Tag Archive for: Physical Education

What coaches can learn from watching kids throw

Recently James Marshall wrote about the need to develop general throwing skills before specific throwing skills. The topic of general throwing skills is worth diving more into. Thankfully this is a task that GAIN faculty member and award-winning physical education teacher Greg Thompson has to deal with every day at the primary school level. Watching his teaching progressions can help coaches of all levels in several areas. Below I show two key lessons we can take from Thompson: how advanced coaches can improve their understanding of movement by breaking it down to its basics, and how to balance constraints and cues in teaching movement.

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Teaching general and specific throwing skills

Somehow the way we learned basic movements became reversed over the last few decades. Kids used to learn movement through play, then apply it to sport. Now, more often than not, kids learn movement through sports clubs. We’re not going to turn back time, but understanding the evolution of youth physical education and activity (or lack thereof) can help us improve our teaching skills going forward.

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Coaching speed for children

Most people assume genetics are the factor that determines sprinting. As the cliche goes: sprinters are born while marathoners are made. That may be accurate if your goal is to become a world-class sprinter. However, if you are an average human being and your goal is to run faster, then environment and coaching become important factors too. This is especially important with children.

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Using mini workouts to improve physical intelligence

Look back in time and the everyday demands of the world automatically traditionally created a physically intelligent person. To be physically connected to the natural world through the body and culture used to be vital for survival. Then came industrialization and the information economy. Now we don’t have to be physically sophisticated to eat, survive, or earn a living. That’s great to some extent, but the byproduct is that most of us have become more alienated from our deconditioned and objectified bodies.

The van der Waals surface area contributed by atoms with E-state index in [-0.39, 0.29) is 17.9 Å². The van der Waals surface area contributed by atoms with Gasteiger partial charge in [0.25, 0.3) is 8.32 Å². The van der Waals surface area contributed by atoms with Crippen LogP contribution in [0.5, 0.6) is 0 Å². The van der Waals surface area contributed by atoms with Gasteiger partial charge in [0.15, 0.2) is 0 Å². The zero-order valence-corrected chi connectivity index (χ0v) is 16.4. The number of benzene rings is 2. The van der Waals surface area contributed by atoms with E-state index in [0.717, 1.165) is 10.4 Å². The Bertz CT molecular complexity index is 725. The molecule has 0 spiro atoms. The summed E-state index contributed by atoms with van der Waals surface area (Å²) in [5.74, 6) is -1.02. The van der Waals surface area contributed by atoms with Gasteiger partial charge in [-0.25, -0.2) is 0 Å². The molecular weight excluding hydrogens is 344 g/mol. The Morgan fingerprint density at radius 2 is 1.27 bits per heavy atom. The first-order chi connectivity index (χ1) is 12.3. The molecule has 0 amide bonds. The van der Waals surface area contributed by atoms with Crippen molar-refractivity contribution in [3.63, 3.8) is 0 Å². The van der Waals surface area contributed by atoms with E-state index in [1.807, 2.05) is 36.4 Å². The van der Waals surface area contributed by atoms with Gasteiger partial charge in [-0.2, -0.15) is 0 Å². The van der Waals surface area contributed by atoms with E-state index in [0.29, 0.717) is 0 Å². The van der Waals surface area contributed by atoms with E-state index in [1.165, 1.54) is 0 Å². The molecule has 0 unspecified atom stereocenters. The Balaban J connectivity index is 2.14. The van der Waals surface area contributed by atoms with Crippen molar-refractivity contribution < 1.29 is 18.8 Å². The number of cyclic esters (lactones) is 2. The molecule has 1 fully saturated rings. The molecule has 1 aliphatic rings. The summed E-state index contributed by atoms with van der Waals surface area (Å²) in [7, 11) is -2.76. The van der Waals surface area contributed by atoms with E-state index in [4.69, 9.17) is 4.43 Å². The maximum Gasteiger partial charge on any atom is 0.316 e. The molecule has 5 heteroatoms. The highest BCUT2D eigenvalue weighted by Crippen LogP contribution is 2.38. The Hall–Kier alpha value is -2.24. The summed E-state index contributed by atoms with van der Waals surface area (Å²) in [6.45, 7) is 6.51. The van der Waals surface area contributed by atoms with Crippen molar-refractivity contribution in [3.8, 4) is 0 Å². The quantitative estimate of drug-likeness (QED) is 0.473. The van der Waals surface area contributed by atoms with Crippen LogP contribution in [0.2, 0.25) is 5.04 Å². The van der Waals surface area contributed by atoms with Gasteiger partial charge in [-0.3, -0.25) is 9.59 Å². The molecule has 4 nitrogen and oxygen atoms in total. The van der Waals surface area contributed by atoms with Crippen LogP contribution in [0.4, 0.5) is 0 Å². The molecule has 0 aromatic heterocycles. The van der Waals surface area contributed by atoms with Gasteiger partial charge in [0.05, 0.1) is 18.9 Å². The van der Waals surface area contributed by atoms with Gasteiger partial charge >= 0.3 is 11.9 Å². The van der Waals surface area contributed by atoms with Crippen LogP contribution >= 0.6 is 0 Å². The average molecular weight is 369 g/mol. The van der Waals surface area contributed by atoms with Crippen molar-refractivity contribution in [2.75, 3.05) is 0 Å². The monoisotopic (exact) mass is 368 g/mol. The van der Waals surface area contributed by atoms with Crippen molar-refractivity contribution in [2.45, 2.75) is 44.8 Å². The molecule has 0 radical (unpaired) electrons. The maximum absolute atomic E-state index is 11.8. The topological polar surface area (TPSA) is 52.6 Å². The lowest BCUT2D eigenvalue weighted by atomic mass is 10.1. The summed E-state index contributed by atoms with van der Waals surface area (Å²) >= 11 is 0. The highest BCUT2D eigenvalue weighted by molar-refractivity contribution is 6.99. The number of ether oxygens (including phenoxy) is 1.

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July 2020 in review: physical education

Our focus in July has been physical education. Physical education has long defined society’s foundation of movement, and there is a lot that coaches in all areas can learn from it. Below is a summary of all the new resources we’ve put together on the topic, including 2 new videos, 2 new podcasts, and 7 new articles. Read more

Are you a teacher or a trainer? Lessons for S&C coaches from the PE classroom

Are you a teacher or are you a trainer? The difference might seem trivial, but it is fundamental in how you approach your athletes and sporting environment. Read more

The warmup: where PE and athletic development meet

The typical warm-up lasts around 10 minutes and starts most training sessions or classes. It is either a garden blooming with possibility or a wasteland of lost potential. Unfortunately, it usually the latter, a perfunctory prelude rather than training with specific long term adaptive and educational goals. Read more

Education as part of the journey of reconditioning

The athletic development community has recently looked more at physical education and how it can assist athletes. Much of the discussion centers around the coordinative development of movement and how to develop higher levels of trainability/physical literacy/physical competency. But physical education is more than just doing, it is also understanding. This cognitive aspect of physical education is central in the reconditioning process. Athletes that are educated about the cause of injury, healing process, and training in general will generally have better outcomes. Read more

Physical education is movement education

Children learn to walk and talk without a teacher. They understand the world through movement exploration. So, what is the problem with leaving movement training up to a natural process as well? Unfortunately, we don’t have to look far to see we have a problem. Children often can’t skip, roll, or throw. Adults struggle to get out of a chair and find no joy in physical activity. Read more

The value of controlled chaos

Different types of coaches frame training in different ways. Skills coaches often think in terms of time: a 20-minute block spent on passing and 10-minutes on defensive positioning. Strength coaches, on the other hand, tend to frame training in sets and reps. Each frame has its place in training, but depending on the task one can be better than the other. Read more